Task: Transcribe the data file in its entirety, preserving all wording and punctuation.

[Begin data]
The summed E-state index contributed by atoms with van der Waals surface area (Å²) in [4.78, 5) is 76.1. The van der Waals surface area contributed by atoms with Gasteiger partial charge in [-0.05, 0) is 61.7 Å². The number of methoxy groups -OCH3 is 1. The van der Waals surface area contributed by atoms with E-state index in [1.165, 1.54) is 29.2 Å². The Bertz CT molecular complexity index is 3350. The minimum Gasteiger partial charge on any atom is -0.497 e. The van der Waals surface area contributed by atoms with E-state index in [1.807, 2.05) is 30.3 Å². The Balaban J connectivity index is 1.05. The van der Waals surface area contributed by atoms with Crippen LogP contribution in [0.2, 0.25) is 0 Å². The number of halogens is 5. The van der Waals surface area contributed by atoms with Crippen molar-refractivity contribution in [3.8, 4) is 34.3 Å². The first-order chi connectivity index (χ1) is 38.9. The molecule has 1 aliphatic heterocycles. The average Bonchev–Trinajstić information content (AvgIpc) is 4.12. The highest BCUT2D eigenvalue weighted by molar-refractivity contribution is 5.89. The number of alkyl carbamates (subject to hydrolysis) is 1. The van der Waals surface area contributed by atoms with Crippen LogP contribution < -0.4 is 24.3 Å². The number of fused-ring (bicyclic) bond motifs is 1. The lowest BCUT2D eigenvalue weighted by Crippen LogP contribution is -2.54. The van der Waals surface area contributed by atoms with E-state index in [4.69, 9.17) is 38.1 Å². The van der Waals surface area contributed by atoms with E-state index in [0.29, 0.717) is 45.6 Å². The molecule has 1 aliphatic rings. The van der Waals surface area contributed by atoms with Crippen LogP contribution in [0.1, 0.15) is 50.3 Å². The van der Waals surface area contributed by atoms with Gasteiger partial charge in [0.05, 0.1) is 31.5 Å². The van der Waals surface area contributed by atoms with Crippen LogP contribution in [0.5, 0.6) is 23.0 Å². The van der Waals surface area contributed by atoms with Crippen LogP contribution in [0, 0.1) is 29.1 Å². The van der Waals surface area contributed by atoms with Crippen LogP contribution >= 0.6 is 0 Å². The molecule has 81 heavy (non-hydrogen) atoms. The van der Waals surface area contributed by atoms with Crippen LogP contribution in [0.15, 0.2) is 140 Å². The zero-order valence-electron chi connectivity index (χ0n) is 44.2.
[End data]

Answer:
The summed E-state index contributed by atoms with van der Waals surface area (Å²) in [4.78, 5) is 76.1. The van der Waals surface area contributed by atoms with Gasteiger partial charge in [-0.05, 0) is 61.7 Å². The number of methoxy groups -OCH3 is 1. The van der Waals surface area contributed by atoms with E-state index in [1.165, 1.54) is 29.2 Å². The Bertz CT molecular complexity index is 3350. The minimum Gasteiger partial charge on any atom is -0.497 e. The van der Waals surface area contributed by atoms with E-state index in [1.807, 2.05) is 30.3 Å². The Balaban J connectivity index is 1.05. The van der Waals surface area contributed by atoms with Crippen LogP contribution in [0.2, 0.25) is 0 Å². The number of halogens is 5. The van der Waals surface area contributed by atoms with Crippen molar-refractivity contribution in [3.8, 4) is 34.3 Å². The first-order chi connectivity index (χ1) is 38.9. The molecule has 1 aliphatic heterocycles. The average Bonchev–Trinajstić information content (AvgIpc) is 4.12. The highest BCUT2D eigenvalue weighted by molar-refractivity contribution is 5.89. The number of alkyl carbamates (subject to hydrolysis) is 1. The van der Waals surface area contributed by atoms with Crippen LogP contribution < -0.4 is 24.3 Å². The number of fused-ring (bicyclic) bond motifs is 1. The lowest BCUT2D eigenvalue weighted by Crippen LogP contribution is -2.54. The van der Waals surface area contributed by atoms with E-state index in [4.69, 9.17) is 38.1 Å². The van der Waals surface area contributed by atoms with E-state index in [0.29, 0.717) is 45.6 Å². The molecule has 1 aliphatic rings. The van der Waals surface area contributed by atoms with Crippen LogP contribution in [0.1, 0.15) is 50.3 Å². The van der Waals surface area contributed by atoms with Gasteiger partial charge in [0.05, 0.1) is 31.5 Å². The van der Waals surface area contributed by atoms with Crippen LogP contribution in [0.5, 0.6) is 23.0 Å². The van der Waals surface area contributed by atoms with Crippen LogP contribution in [0, 0.1) is 29.1 Å². The van der Waals surface area contributed by atoms with Crippen LogP contribution >= 0.6 is 0 Å². The molecule has 81 heavy (non-hydrogen) atoms. The van der Waals surface area contributed by atoms with Crippen LogP contribution in [0.15, 0.2) is 140 Å². The zero-order valence-electron chi connectivity index (χ0n) is 44.2.